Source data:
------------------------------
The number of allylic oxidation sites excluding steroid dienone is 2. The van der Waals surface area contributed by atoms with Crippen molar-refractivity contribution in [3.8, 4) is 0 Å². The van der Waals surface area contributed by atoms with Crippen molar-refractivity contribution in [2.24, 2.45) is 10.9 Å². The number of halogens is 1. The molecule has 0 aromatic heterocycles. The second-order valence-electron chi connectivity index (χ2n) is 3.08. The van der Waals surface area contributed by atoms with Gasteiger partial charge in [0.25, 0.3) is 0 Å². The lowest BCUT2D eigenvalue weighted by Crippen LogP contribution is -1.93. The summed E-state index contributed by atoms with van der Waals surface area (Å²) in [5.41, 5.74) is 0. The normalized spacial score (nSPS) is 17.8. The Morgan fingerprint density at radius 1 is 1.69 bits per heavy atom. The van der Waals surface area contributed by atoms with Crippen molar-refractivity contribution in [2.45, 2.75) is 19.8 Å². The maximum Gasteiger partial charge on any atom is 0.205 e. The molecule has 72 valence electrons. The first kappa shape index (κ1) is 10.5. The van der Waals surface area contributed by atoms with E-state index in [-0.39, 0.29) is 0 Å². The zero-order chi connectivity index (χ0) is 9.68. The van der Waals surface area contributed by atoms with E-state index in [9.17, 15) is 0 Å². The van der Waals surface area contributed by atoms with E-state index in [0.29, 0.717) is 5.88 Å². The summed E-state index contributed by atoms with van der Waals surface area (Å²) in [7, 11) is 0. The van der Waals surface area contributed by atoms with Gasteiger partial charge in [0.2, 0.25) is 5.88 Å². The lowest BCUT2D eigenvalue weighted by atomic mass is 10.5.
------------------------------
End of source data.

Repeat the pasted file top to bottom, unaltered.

The number of allylic oxidation sites excluding steroid dienone is 2. The van der Waals surface area contributed by atoms with Crippen molar-refractivity contribution in [3.8, 4) is 0 Å². The van der Waals surface area contributed by atoms with Crippen molar-refractivity contribution in [2.24, 2.45) is 10.9 Å². The number of halogens is 1. The molecule has 0 aromatic heterocycles. The second-order valence-electron chi connectivity index (χ2n) is 3.08. The van der Waals surface area contributed by atoms with Gasteiger partial charge in [0.25, 0.3) is 0 Å². The lowest BCUT2D eigenvalue weighted by Crippen LogP contribution is -1.93. The summed E-state index contributed by atoms with van der Waals surface area (Å²) in [5.41, 5.74) is 0. The normalized spacial score (nSPS) is 17.8. The Morgan fingerprint density at radius 1 is 1.69 bits per heavy atom. The van der Waals surface area contributed by atoms with Crippen molar-refractivity contribution in [2.45, 2.75) is 19.8 Å². The maximum Gasteiger partial charge on any atom is 0.205 e. The molecule has 72 valence electrons. The first kappa shape index (κ1) is 10.5. The van der Waals surface area contributed by atoms with E-state index in [-0.39, 0.29) is 0 Å². The zero-order chi connectivity index (χ0) is 9.68. The van der Waals surface area contributed by atoms with E-state index in [9.17, 15) is 0 Å². The van der Waals surface area contributed by atoms with E-state index in [0.29, 0.717) is 5.88 Å². The summed E-state index contributed by atoms with van der Waals surface area (Å²) in [7, 11) is 0. The van der Waals surface area contributed by atoms with Gasteiger partial charge in [0.2, 0.25) is 5.88 Å². The lowest BCUT2D eigenvalue weighted by atomic mass is 10.5.